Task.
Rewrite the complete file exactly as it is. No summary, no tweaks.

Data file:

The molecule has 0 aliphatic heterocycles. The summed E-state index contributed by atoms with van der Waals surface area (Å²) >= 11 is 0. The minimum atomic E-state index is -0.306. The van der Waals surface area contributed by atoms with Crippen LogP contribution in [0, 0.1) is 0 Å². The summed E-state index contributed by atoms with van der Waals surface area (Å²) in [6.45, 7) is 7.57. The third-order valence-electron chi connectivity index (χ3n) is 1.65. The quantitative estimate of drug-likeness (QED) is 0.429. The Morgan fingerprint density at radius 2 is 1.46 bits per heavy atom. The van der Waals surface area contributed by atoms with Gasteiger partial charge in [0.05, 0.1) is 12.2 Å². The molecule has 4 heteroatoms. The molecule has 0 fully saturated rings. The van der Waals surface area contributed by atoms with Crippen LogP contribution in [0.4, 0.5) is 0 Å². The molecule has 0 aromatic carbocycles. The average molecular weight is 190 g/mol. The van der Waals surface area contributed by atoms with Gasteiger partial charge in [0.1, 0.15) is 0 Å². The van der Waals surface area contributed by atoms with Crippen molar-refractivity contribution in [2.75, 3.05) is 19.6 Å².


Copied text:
The molecule has 0 aliphatic heterocycles. The summed E-state index contributed by atoms with van der Waals surface area (Å²) >= 11 is 0. The minimum atomic E-state index is -0.306. The van der Waals surface area contributed by atoms with Crippen LogP contribution in [0, 0.1) is 0 Å². The summed E-state index contributed by atoms with van der Waals surface area (Å²) in [6.45, 7) is 7.57. The third-order valence-electron chi connectivity index (χ3n) is 1.65. The quantitative estimate of drug-likeness (QED) is 0.429. The Morgan fingerprint density at radius 2 is 1.46 bits per heavy atom. The van der Waals surface area contributed by atoms with Gasteiger partial charge in [0.05, 0.1) is 12.2 Å². The molecule has 4 heteroatoms. The molecule has 0 fully saturated rings. The van der Waals surface area contributed by atoms with Crippen LogP contribution in [0.4, 0.5) is 0 Å². The molecule has 0 aromatic carbocycles. The average molecular weight is 190 g/mol. The van der Waals surface area contributed by atoms with Gasteiger partial charge in [0.1, 0.15) is 0 Å². The van der Waals surface area contributed by atoms with Crippen molar-refractivity contribution in [2.75, 3.05) is 19.6 Å².